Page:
This small island group is to real estate what the Wild West was to early Americana. Property law is defined (in part) by right of possession or squatter’s rights rather than by such unnecessary formalities as clear title. “Agents” introduce themselves, unsolicited, on the street, phone numbers hastily scribbled on cocktail napkins pass for business cards, there’s no MLS (as is true all over Panama), and everyone has a “cousin” with land for sale. You can tell who the rube is here. He’s the one asking to buy property in this circus atmosphere. He’s me.
The only competent real estate agent in town is on vacation, so I’m out on a boat with two strangers who say they know what’s for sale, and I’m convinced of their veracity because one of them owns a cell phone and the other one a boat, which makes them part of the 1% around here. That, plus the phone man (Abram) says he has access to “all the properties”.
Our first stop is at a parcel next to a group of over-water bungalows. The captain, whose name escapes me, shows me what he thinks are the lot lines. I pace off the width as he watches. It’s about fifteen feet, so there’s plenty of room for a walkway to a toolshed or possibly even an outhouse, but not enough space for anything as extravagant as a Tiki hut.
I think my look tells him all he needs to know, so he shows me a much larger lot only a few houses away that he also claims is for sale. It’s nice and wide, and across the street from a very nice stretch of beach. The only thing it has in common with the first piece of land is that it is also devoid of such cheap advertising gimmicks as a “For Sale” sign. I ask the price, and the Captain looks at his First Mate, as if they are mentally coming to the correct answer through some kind of aboriginal mind meld trick that White Men can never be privy to.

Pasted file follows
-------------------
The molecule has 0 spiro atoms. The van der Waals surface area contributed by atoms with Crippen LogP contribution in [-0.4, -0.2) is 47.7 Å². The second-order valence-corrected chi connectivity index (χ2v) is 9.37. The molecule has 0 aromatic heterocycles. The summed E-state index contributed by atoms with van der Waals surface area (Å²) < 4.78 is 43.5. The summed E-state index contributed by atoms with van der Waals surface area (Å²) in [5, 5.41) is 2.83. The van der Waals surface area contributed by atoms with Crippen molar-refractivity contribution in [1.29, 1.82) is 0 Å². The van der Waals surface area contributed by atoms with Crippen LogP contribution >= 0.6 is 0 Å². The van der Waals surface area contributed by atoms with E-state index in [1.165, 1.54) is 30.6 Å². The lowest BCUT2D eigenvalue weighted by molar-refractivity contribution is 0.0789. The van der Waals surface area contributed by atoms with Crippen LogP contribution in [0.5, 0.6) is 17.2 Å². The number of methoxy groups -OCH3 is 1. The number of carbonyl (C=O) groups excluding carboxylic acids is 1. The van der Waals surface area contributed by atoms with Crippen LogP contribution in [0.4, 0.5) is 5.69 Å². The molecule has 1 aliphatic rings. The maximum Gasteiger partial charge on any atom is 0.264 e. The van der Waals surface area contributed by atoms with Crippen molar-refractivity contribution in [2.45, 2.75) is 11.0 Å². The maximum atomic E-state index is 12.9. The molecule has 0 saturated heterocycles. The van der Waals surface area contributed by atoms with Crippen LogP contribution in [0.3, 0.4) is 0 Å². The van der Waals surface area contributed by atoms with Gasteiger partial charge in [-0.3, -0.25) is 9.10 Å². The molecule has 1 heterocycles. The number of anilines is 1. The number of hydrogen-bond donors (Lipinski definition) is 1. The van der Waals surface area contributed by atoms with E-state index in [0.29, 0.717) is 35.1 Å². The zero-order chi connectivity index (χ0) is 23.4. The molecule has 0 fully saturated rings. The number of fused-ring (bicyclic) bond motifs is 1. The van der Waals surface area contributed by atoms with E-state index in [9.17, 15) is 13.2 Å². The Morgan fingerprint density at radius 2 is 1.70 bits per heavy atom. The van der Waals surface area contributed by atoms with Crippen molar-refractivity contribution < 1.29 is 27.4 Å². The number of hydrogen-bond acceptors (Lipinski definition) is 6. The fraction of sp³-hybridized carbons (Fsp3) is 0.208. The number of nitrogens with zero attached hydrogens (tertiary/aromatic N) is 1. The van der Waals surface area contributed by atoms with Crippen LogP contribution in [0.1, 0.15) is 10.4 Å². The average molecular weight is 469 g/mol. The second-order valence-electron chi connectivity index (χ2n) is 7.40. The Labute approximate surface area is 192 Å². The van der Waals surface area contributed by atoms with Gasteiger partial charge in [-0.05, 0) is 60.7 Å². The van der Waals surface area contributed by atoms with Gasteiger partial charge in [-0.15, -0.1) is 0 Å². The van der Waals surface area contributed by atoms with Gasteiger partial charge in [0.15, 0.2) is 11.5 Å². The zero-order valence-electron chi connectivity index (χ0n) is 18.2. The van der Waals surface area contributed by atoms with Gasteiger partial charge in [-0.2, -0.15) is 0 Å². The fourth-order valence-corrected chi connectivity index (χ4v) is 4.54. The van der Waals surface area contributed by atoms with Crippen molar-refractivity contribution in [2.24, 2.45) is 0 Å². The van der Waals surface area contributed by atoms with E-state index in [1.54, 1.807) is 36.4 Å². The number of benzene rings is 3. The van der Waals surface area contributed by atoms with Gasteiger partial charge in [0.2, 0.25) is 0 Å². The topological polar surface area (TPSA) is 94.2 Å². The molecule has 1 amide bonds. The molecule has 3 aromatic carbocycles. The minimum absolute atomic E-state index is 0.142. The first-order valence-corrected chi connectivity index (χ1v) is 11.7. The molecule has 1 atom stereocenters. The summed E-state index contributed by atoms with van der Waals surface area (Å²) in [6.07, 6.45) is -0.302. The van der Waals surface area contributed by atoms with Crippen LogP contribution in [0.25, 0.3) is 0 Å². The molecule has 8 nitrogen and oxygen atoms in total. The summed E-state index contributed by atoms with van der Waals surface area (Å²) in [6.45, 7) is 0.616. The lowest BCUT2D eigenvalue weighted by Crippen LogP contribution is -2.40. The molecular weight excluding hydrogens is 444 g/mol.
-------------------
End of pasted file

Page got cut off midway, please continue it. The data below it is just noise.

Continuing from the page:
“$150,000”, says the Captain.
“No shit”, says I. “Show me something else.”
So we proceed to another part of the island, still on Bocas, that he says has some very nice Gringo-style homes on them. As we approach, I notice barbed wire and “No Trespassing” signs strung all the way across our water route. Abram says this is no problem, because he has a plan, which is to delicately lift the barbed wire over the canvas top of the boat as we pass under it.
There is a tense moment when both Abram and I are standing on the stern of the ship trying to loop the wire over a small antenna, but soon we are through, and the Captain joyfully guns through the mangrove swamp at full throttle, ignoring all of the silly “No Wake” signs, which are after all written in English, so I’m sure he just didn’t understand.
There are indeed some beautiful homes here, which Abram assures me are within my $300,000 price range, even though some of them feature multiple boat lifts, sea walls, marble columns, and as much room under air as your average Marriott. I tell them to turn around, because by now I’m getting just a little suspicious of these two guys, and I can see the Captain is actually a little pissed that I haven’t signed my life away yet, in spite of the fact that he’s invested nearly $11 in gas and broken several Panamanian Marine Laws in an effort to show me some property, albeit not property that is actually for sale.